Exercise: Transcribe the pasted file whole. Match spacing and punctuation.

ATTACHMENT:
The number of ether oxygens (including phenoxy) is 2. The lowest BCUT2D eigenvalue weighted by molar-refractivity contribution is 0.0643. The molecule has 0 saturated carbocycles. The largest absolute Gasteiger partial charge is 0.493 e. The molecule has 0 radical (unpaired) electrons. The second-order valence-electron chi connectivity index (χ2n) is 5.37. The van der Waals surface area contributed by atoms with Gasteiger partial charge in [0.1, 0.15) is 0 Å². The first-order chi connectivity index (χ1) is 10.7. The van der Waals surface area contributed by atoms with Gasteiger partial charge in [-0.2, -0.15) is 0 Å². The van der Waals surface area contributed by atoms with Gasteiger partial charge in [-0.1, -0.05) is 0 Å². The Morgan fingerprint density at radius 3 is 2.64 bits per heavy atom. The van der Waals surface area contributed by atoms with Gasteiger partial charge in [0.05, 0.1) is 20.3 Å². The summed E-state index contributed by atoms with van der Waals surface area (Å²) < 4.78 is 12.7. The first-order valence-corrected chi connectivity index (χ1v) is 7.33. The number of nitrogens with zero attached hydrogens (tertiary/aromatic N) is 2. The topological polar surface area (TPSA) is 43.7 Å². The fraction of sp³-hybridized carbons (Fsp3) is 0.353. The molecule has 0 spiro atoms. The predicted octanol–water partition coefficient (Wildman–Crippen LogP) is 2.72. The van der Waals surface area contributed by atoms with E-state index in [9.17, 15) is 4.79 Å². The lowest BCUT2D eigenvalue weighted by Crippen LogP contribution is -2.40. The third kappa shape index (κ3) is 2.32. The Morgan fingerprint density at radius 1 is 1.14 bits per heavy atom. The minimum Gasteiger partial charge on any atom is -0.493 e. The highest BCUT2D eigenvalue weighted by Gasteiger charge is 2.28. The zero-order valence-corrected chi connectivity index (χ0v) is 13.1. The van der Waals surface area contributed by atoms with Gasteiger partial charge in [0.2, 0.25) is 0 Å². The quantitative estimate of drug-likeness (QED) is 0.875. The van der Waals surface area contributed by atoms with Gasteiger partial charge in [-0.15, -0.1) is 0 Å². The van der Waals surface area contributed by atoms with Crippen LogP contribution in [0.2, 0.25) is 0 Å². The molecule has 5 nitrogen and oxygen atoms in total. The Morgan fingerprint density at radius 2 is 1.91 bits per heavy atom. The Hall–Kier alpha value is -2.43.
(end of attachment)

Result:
The number of ether oxygens (including phenoxy) is 2. The lowest BCUT2D eigenvalue weighted by molar-refractivity contribution is 0.0643. The molecule has 0 saturated carbocycles. The largest absolute Gasteiger partial charge is 0.493 e. The molecule has 0 radical (unpaired) electrons. The second-order valence-electron chi connectivity index (χ2n) is 5.37. The van der Waals surface area contributed by atoms with Gasteiger partial charge in [0.1, 0.15) is 0 Å². The first-order chi connectivity index (χ1) is 10.7. The van der Waals surface area contributed by atoms with Gasteiger partial charge in [-0.2, -0.15) is 0 Å². The van der Waals surface area contributed by atoms with Gasteiger partial charge in [-0.1, -0.05) is 0 Å². The Morgan fingerprint density at radius 3 is 2.64 bits per heavy atom. The van der Waals surface area contributed by atoms with Gasteiger partial charge in [0.05, 0.1) is 20.3 Å². The summed E-state index contributed by atoms with van der Waals surface area (Å²) < 4.78 is 12.7. The first-order valence-corrected chi connectivity index (χ1v) is 7.33. The number of nitrogens with zero attached hydrogens (tertiary/aromatic N) is 2. The topological polar surface area (TPSA) is 43.7 Å². The fraction of sp³-hybridized carbons (Fsp3) is 0.353. The molecule has 0 spiro atoms. The predicted octanol–water partition coefficient (Wildman–Crippen LogP) is 2.72. The van der Waals surface area contributed by atoms with E-state index in [9.17, 15) is 4.79 Å². The lowest BCUT2D eigenvalue weighted by Crippen LogP contribution is -2.40. The third kappa shape index (κ3) is 2.32. The Morgan fingerprint density at radius 1 is 1.14 bits per heavy atom. The minimum Gasteiger partial charge on any atom is -0.493 e. The highest BCUT2D eigenvalue weighted by Gasteiger charge is 2.28. The zero-order valence-corrected chi connectivity index (χ0v) is 13.1. The van der Waals surface area contributed by atoms with Gasteiger partial charge in [0.2, 0.25) is 0 Å². The quantitative estimate of drug-likeness (QED) is 0.875. The van der Waals surface area contributed by atoms with Gasteiger partial charge in [-0.15, -0.1) is 0 Å². The van der Waals surface area contributed by atoms with Crippen LogP contribution in [0.2, 0.25) is 0 Å². The molecule has 5 nitrogen and oxygen atoms in total. The Morgan fingerprint density at radius 2 is 1.91 bits per heavy atom. The Hall–Kier alpha value is -2.43.